Assignment: Risks for Child Protection of Sexual Abuse Worksheet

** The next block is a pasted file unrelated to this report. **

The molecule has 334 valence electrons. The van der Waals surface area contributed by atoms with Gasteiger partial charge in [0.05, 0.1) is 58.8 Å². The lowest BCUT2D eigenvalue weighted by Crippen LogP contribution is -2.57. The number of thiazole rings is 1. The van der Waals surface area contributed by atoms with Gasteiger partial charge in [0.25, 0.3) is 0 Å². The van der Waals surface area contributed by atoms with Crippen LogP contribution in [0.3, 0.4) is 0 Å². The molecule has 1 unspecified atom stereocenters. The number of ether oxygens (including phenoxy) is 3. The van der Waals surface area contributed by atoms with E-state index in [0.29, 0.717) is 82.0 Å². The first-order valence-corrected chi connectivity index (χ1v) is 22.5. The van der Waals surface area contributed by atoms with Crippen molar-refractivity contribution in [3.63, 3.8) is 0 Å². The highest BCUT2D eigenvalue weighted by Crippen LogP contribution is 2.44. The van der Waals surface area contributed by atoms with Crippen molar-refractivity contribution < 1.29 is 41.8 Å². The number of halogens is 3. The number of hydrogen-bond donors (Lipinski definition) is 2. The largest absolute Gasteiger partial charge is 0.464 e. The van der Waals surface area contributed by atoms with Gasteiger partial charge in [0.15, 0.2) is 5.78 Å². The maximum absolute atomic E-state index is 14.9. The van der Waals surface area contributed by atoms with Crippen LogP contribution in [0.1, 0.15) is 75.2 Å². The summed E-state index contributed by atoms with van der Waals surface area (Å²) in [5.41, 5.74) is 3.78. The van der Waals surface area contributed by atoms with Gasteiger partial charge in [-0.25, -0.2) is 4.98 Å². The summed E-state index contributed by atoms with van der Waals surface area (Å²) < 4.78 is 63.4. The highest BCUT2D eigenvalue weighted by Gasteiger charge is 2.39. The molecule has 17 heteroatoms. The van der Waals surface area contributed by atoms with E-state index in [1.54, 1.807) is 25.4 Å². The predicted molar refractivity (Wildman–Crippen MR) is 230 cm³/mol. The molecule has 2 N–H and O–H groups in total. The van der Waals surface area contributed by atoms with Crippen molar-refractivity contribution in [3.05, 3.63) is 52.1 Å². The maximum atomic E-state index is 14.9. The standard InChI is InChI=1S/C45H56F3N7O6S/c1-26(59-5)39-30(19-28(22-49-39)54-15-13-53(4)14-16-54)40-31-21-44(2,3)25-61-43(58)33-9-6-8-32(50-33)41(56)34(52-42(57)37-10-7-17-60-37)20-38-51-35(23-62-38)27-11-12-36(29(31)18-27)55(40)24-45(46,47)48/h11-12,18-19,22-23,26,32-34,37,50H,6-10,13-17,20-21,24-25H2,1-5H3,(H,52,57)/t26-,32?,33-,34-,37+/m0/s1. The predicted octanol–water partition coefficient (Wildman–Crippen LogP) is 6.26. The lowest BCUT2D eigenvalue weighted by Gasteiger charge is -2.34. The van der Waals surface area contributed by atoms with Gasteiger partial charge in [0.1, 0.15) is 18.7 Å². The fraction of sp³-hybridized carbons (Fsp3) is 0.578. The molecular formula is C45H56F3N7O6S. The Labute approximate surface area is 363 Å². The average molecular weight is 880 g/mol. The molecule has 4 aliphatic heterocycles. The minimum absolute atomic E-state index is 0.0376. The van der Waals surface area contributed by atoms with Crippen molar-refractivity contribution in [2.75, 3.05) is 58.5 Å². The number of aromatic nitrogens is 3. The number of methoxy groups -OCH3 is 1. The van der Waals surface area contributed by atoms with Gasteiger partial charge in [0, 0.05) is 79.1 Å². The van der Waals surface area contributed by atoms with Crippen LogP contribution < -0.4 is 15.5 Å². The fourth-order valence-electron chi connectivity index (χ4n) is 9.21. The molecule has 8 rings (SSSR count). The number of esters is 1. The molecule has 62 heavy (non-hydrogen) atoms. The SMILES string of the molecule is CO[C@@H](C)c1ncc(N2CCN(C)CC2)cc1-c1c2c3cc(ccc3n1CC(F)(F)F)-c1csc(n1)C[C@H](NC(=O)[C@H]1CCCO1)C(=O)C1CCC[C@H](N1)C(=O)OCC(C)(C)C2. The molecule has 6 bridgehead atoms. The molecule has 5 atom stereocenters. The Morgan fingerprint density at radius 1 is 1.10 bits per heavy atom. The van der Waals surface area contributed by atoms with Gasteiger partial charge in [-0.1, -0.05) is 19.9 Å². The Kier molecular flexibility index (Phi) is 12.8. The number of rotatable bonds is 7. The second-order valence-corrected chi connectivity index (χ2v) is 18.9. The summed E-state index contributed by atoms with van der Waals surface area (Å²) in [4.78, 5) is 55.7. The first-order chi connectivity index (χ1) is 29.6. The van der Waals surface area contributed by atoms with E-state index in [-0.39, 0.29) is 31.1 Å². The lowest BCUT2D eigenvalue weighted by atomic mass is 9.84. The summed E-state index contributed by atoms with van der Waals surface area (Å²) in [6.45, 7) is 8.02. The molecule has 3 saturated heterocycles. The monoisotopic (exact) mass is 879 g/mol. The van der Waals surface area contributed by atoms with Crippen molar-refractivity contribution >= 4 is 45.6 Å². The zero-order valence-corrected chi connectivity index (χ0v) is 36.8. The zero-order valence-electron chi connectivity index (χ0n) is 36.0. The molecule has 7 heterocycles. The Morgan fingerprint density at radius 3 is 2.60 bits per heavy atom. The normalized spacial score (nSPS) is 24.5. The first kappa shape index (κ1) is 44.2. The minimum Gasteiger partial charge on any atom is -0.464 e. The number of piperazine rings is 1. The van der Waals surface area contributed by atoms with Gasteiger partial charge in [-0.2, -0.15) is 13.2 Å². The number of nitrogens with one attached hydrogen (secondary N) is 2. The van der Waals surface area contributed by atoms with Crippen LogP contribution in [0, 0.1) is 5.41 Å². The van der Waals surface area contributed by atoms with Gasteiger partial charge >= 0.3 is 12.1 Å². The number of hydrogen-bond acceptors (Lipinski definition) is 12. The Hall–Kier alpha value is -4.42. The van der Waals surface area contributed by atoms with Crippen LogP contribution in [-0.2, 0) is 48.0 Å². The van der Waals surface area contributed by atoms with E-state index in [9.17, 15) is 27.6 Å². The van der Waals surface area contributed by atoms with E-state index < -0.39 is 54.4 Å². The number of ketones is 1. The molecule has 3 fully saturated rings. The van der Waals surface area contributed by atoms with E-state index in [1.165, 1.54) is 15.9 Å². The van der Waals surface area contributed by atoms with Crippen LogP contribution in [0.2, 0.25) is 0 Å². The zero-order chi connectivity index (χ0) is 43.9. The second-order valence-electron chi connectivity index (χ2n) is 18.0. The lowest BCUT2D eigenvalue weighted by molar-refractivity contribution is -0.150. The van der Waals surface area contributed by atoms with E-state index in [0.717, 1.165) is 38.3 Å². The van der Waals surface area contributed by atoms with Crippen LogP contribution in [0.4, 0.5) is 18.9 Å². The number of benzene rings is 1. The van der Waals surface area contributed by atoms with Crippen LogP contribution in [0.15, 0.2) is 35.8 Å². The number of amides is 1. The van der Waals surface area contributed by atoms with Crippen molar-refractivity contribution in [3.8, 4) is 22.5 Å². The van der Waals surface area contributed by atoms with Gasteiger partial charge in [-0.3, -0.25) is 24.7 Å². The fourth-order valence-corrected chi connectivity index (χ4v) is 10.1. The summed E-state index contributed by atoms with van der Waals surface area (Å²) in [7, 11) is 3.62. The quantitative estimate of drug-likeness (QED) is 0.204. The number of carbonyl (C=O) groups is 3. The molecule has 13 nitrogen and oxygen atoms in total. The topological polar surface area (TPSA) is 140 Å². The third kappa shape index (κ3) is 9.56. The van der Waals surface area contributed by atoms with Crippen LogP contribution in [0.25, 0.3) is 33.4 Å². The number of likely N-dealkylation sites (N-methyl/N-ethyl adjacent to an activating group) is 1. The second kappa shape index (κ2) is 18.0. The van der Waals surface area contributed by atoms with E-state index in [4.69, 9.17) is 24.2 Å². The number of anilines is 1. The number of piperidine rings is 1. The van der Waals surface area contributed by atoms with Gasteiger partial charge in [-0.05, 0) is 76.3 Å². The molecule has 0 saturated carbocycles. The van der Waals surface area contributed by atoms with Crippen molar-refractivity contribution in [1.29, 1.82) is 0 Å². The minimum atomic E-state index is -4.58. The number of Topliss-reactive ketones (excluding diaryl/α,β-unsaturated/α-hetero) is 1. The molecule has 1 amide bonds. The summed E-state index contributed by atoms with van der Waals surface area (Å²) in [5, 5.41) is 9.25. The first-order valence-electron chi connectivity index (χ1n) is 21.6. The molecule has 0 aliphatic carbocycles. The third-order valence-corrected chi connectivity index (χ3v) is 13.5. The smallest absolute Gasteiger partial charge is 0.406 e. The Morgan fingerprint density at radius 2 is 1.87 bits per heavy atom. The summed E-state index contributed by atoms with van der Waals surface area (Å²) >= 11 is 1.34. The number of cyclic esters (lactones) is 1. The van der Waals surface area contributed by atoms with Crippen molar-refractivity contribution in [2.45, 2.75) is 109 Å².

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Assignment: Risks for Child Protection of Sexual Abuse WorksheetORDER NOW FOR CUSTOMIZED AND ORIGINAL ESSAY PAPERS ON  Assignment: Risks for Child Protection of Sexual Abuse WorksheetOpen an article. Type the name of the article and the authors’ names as well. Find the transition and keywords, for example, abuse, COVID, however, or according to. Post it on the word document. List them on the two columns. One with keys words and the second with the transition words. Assignment: Risks for Child Protection of Sexual Abuse WorksheetAll in APA format children_on_the_brink_risks_fo__2_.pdfDisclaimer: This is a machine generated PDF of selected content from our databases. This functionality is provided solely for your convenience and is in no way intended to replace original scanned PDF. Neither Cengage Learning nor its licensors make any representations or warranties with respect to the machine generated PDF. The PDF is automatically generated “AS IS” and “AS AVAILABLE” and are not retained in our systems. CENGAGE LEARNING AND ITS LICENSORS SPECIFICALLY DISCLAIM ANY AND ALL EXPRESS OR IMPLIED WARRANTIES, INCLUDING WITHOUT LIMITATION, ANY WARRANTIES FOR AVAILABILITY, ACCURACY, TIMELINESS, COMPLETENESS, NON-INFRINGEMENT, MERCHANTABILITY OR FITNESS FOR A PARTICULAR PURPOSE. Your use of the machine generated PDF is subject to all use restrictions contained in The Cengage Learning Subscription and License Agreement and/or the Gale Academic OneFile Terms and Conditions and by using the machine generated PDF functionality you agree to forgo any and all claims against Cengage Learning or its licensors for your use of the machine generated PDF functionality and any output derived therefrom. Children on the brink: Risks for child protection, sexual abuse, and related mental health problems in the COVID-19 pandemic. Authors: Sheila Ramaswamy and Shekhar Seshadri Date: Sept. 2020 From: Indian Journal of Psychiatry(Vol. 62, Issue 9) Publisher: Medknow Publications and Media Pvt. Ltd. Document Type: Article Length: 8,115 words Full Text: Byline: Sheila. Ramaswamy, Shekhar. Seshadri In developing contexts such as India, children in adversity form a high-risk group, one that cannot be subsumed under the general category of children, who are generally considered as a vulnerable group in disaster and crisis situations. Child mental health issues in contexts of protection risks and childhood adversity tend to be over-looked in such crises. This article focuses on examining the impact of the COVID-19 pandemic and its socio-economic consequences on children in adversity, describing the increased child protection and psychosocial risks they are placed at, during and in the immediate aftermath of the COVID-19 crisis and its lockdown situation. It specifically links the lockdown and the ensuing economic issues to sexuality and abuse-related risks, as occur in contexts of child labour, child sex work and trafficking, child marriage and child sexual abuse, and that result in immediate and long-term mental health problems in children. It proposes a disaster risk reduction lens to offer recommendations to address the emerging child protection, psychosocial and mental health concerns. Introduction Although the COVID-19 pandemic is a recent phenomenon, there is already an emerging literature on its adverse protection, psychosocial, and mental health effects on children.[1],[2],[3],[4],[5] While the perspectives presented thus far are useful, it is imperative, as in any crisis, to examine its impact on the most vulnerable populations. Assignment: Risks for Child Protection of Sexual Abuse WorksheetIt is also well-established that neither all population groups are impacted equally by a given disaster, nor are access to disaster assistance and mitigation services and resources[6],[7] – so, because some are less ‘equal than others,’ they are more severely impacted, in ways that have long-term life consequences. In developing contexts such as India, children in adversity form a high-risk group – one that cannot be subsumed under the general category of children, who are generally considered as a vulnerable group in disaster and crisis situations. This article focuses on examining the impact of the COVID-19 pandemic and its socioeconomic consequences on children in adversity, describing the increased child protection and psychosocial risks they are placed at, during and in the immediate aftermath of the COVID-19 crisis and its lockdown situation. It specifically links the lockdown and the ensuing economic issues to sexuality and abuse-related risks, aspects that often tend to be over-looked in such crises, and the consequent mental health problems; it proposes a disaster risk reduction lens to offer recommendations to address the emerging child protection and ‘psychosocial’ and mental health concerns. COVID-19 context in India vis-Ã -vis children Disease and mortality in children The health and mortality impact of COVID on children is varied, and age-dependent. The largest study to date of children and the virus[8] has found that most develop mild or moderate symptoms, and only a small percentage, especially babies and preschoolers, can become seriously ill. The study, which included over 2000 children, found that about half of them had mild symptoms, such as fever, fatigue, cough, congestion, and possibly nausea or diarrhea, over a third of them became moderately sick, with additional symptoms including pneumonia or lung problems, but with no obvious shortness of breath; that only about 6% developed very serious illness (these were the very young children) and that only one child died. The researchers concluded therefore that while children may become infected like adults, the severity of the illness is considerably less, with only a handful of (young) children requiring aggressive treatment.[8] Thus, most children, especially those who are above the age of 5 years, are probably not at serious risk of severe health impacts and mortality due to COVID. Consequently, (older) children, while they must follow social distancing and other precautions, because they constitute a risk for transmission, may not need to be prioritized as a vulnerable group from a health and mortality perspective. General psychological impact on children According to the UN policy brief on COVID-19 and need for action on mental health concerns, the pandemic has led to widespread psychological distress due to the consequences of social and physical isolation, and of (the fear of) loss of income and livelihoods; children and adolescents are faced with new emotional difficulties, of social isolation and disrupted education. Assignment: Risks for Child Protection of Sexual Abuse WorksheetThese troubles are exacerbated by family stress, probable increases in abuse (for some), and the unpredictability of their future lives.[9] As of April 2020, social distancing measures implemented in much of the world, have not only caused disruptions to children’s daily routines but also for 90% of enrolled learners to be out of education, due to closure of schools and educational institutions. For children with mental health issues, school routines serve as a coping mechanism and an anchor; for others, the closures have caused loss of access to mental health resources they have through schools.[4] Parents and caregivers are having to work remotely, if at all, while also looking after their children for what maybe an indefinite period. For many, especially for low-income families, living in (over) crowded homes, keeping their children busy and safe is challenging. Parents and children are living in stressful situations, characterized by fear and uncertainty. The economic impact of the pandemic also increases parenting stress, abuse, and violence against children.[10] The lockdown and its economic impact on poor and vulnerable groups The Covid-19 pandemic, like everywhere else in the world, has had an adverse impact on the Indian economy. With the prolonged country-wide lockdown, global economic downturn, and attendant disruption of demand and supply chains, the Indian economy is likely to face a lengthy period of slowdown.[11] In India, unemployment rose from 6.7% in mid-March to 26% on April 19, 2020.[12] More than half of the nation’s households report a major drop in income.[13] The enforcement of the lockdown had a negative impact on vulnerable populations. There has been rising hunger particularly among those who work in the informal economy.[14] Many migrant workers and their families have been left without food and jobs, and forced to return to their homes in the rural areas.[15] Thus, among the most economically vulnerable, migrant labor, and others employed in informal sectors, farmers, and daily wage earners, were faced with a sudden loss of livelihoods and income, poor access to food, shelter, and other basic needs, exacerbating their already difficult existences. As the lockdown eases with the government gradually permitting movement and economic activity to resume, with continued adherence to social distancing norms and other safety precautions, the Indian government has also announced special economic packages and safety net measures for the vulnerable. However, given the prediction for low economic growth and the time that it will take for the global economy, including the Indian economy to recover from the losses and impacts of the pandemic,[11] the lives and existence of the poor and vulnerable population groups in the country, may continue to become increasingly precarious in the medium to long term. Assignment: Risks for Child Protection of Sexual Abuse WorksheetAs is well established, the poorest groups are the most adversely impacted by disasters,[16],[17] natural, manmade or disease (as in this case); they have little to no assets to begin with limited means of social protection, thus making it hard for them to recover from or mitigate the impact of disaster.[18] Therefore, the little resources they have would be consumed in times of disaster,[19] further exacerbating their already unstable existence. Heightened vulnerability of children in adversity While the impacts relating to restriction of physical mobility, social isolation, and uncertainty may be common to all children, when the lockdown lifts, many children can start returning to school and resuming their daily lives. However, there is a (sub) group of children who are unlikely to be able to do so; they will be impacted far more severely than others, and interestingly, it is in fact when the lockdown lifts and the possibility of resuming economic activities opens up, that these children are going to be at increasing risk. This subgroup, containing large numbers in India, comprises children in adversity or children living in difficult circumstances. India is home to over 30% of almost 385 million children living in extreme poverty or adversity, the highest in South Asia.[20] For children, ‘adversity’ has been defined as the experience of life events and circumstances which may combine to threaten or challenge healthy development.[21] This definition assumes that children’s developmental trajectories can be affected by various adverse factors such as incidents of physical or sexual abuse, traumatic incidents of loss and bereavement, chronic situations such as environments of neglect, experiences of discrimination, and family stressors, structural inequalities, and socioeconomic disadvantages.[22] Children in adversity thus belong to families characterized by various demographic vulnerabilities such as poor socioeconomic status and unemployment, single-parent families, migrant labor, daily wage earners, and psychosocial risks such as neglect, violence, abuse, parental marital discord, illness/disability in primary caregivers, separation from caregivers due to death or abandonment and so on. Always vulnerable, both demographic and psychosocial vulnerabilities are likely to be exacerbated by the COVID pandemic, placing them at heightened risks of child protection and psychosocial problems. When their primary caregivers lose employment and the family suffers loss of income and livelihoods, children will be at risk of being engaged in child labor. It has been observed, previously also in the 2008 global economic crisis that such situations deepen poverty and result in increased child labor.[23],[24] However, while poverty or a sudden downturn in a family’s economic well-being may not be a direct determinant in the chances that a child will enter child labor, they are certainly factors in household decisions regarding the coping strategies they choose to adopt; when faced with economic shock, these strategies may also include reassessment of the allocation of children’s time, in terms of education, training, or work.[25] While there may be a push factor from within families, who may have little choice but to use their children as a means for economic support, there is also likely to be a pull factor in certain states in the country: In an effort to attract investment and restart economic activity that was affected by coronavirus-induced lockdown, some state governments are in the process of changing their labor laws. Assignment: Risks for Child Protection of Sexual Abuse Worksheet#[26] The combined factors of relaxation of safety measures and other forms of monitoring as usually provided by the labor law, and a shortage of labor created by the mass exodus of migrant labor from cities, is likely to cause increased risk of children entering the labor market. In an economic downturn, economic enterprises are likely to view engagement of child labor as being advantageous as they would fulfill ‘low skill’ labor needs, they are easily exploited with low wages, and there are no unions to help them bargain for better deals.[27] In addition, the informal economy creates conditions for exploitation and child labor, which is also difficult to regulate and monitor, thus constituting an increased institutional vulnerability factor for child labor.[28] Child Protection and Psychosocial Risks for Children in Adversity The economic crises created by the COVID-19 pandemic are likely also to lead to abuse and exploitation of children in adversity, through exposure to child labor activities as well as directly through sex trafficking, as discussed below. Furthermore, child marriage, which also has been shown to increase in times of economic crises, is another route through which children will be sexually abused. Child labor and sexual abuse Surprisingly, the literature is relatively silent about the sexual abuse experiences of those engaged in child labor and much of it focuses on children in the street, who may be variously engaged in activities for survival and/or income generation for their families, and their vulnerabilities to different forms of violence and abuse,[24],[29],[30] i.e., it does not focus on the abuse experiences of children working in different types of occupations. Given the vulnerability and powerlessness of those who are forced into child labor, [31] and the separation from families and loss of social networks that migrant child labor is especially characterized by, the risk of sexual abuse is high. However, the literature acknowledges that in times of emergency and crisis, the likelihood of children migrating to cities and entering the labor force is high, and consequently, these children become susceptible to exploitation.[29] Many of these children work in the streets and are at higher risk of exploitation and verbal, physical, and sexual abuse, with both male and female children reporting that they are openly propositioned by adults for sexual intercourse.[30] Many children engaging in the informal sector, especially girls working as domestic help and in the streets (hawking or begging) are also subjected to sexual abuse.[32],[33] Suffering from hunger, and with the burden of supporting their families, they are sexually exploited and forced into prostitution, placing them at risk of pregnancies and sexually transmitted infections.[33] Child sex work and trafficking According to the ecological framework, there are several levels of risk factors for leading children to sex work and sex trafficking,[34], [35] which typically starts in early adolescence.[36] At the individual level, children with a history of abuse and neglect[37] and who are homeless[38] and abandoned by their families[39] are most vulnerable; at family level, domestic violence and other family dysfunction are risk factors; and community level factors include social isolation, poverty, under-resourced, and high crime neighborhoods.[40] In addition, children in adversity characterized by other factors such as history of substance abuse, disability, mental/physical/intellectual difficulties, families involvement in prostitution and pornography, poverty and unemployment in the family, gender inequity/discrimination, sexualization through prior victimization by child sexual abuse, are also vulnerable to sex trafficking.[41] Although accurate data are hard to come by on this issue, the recent studies and surveys estimate that there are about 3 million sex workers in the country, of which an estimated 40% are children.[42] The superimposition of the economic crisis resulting from the COVID-19 pandemic would only render them at greater risk of child sex work and trafficking. Assignment: Risks for Child Protection of Sexual Abuse WorksheetIn fact, crisis and emergency response programs view sexual exploitation and sexual violence as umbrella terms that encompass a ‘variety of harmful and sexually abusive behaviors,’ including all forms of sexual abuse, sexual assault, pornography, prostitution, trafficking for sexual purposes, sex tourism, early and forced marriage, and enslavement.[43] Problems of trafficking are intensified in situ ations of humanitarian emergency and that vulnerable or displaced populations are likely to be preyed on by traffickers; and that in the absence of protection measures people, including children, will resort to low-paid labor and exploitation.[44] In such situations, vulnerable populations, such as children are at risk of sex trafficking, including sexual exploitation or forced labor with major health and well-being risks for victims.[45] Children, or rather adolescents, also in search of improved lives and opportunities, but lacking access to (information on) mitigation programs and are therefore vulnerable to trafficking for sexual exploitation or forced labor, not only during but even in the aftermath of the crisis.[46] Furthermore, the evidence for how economic crisis specifically, renders children vulnerable to sex work, trafficking, and prostitution can be found in several countries such as Cuba,[47] Indonesia,[48] and Brazil.[49] Child marriage As per its definition, child marriage occurs when at least one of the spouses is below the age of 18 years, a child, as defined in the Convention on the Rights of the Child. However, it has been argued that the definition should extend to viewing all child marriage as forced marriage, even when the child appears to give his or her consent.[50] According to research from several countries, on the transactional costs of marriage in the developing world,[51] and other studies,[52] childhood poverty is closely associated with marriage during adolescence. It shows that while both bride price and dowry commoditize the value of girls, bride price is more beneficial to girls than dowry. In South Asia, the later a girl marries, the higher the price her family has to pay,[51] and this is one of the reasons why girls living in poor households are almost twice as likely to be married before the age of 18 years, compared to those in higher income families.[53] Cash and asset transfer programs aimed at reducing child marriage are, in fact, based on the premise that increase in household income will enable parents with low resources to delay marrying their daughters.[54] Studies from Africa and South Asia also show that in addition to traditions and gender-discriminatory norms rooted in patriarchal values and ideologies, poverty, economic instability, and conflict and humanitarian crisis are root causes and exacerbating factors contributing to child marriage.[55],[56],[57] Despite substantial declines in child marriage in India, in recent years, 27% of girls are still married off before they are 18 years of age,[58] for reasons relating to poverty, perceptions of the girl child as being an economic burden, lack of awareness and education, thus rendering child marriage a continued child protection concern. In the wake of the COVID-19 crisis and its adverse economic impact on the most vulnerable households, there is the risk of child marriage increasing. This claim is supported by evidence from ot …  Get a 10 % discount on an order above $ 100 Use the following coupon code : NURSING10 Order NowjQuery(document).ready(function($) { $.post(‘’, {action: ‘wpt_view_count’, id: ‘20661’});});jQuery(document).ready(function($) { $.post(‘’, {action: ‘mts_view_count’, id: ‘20661’});});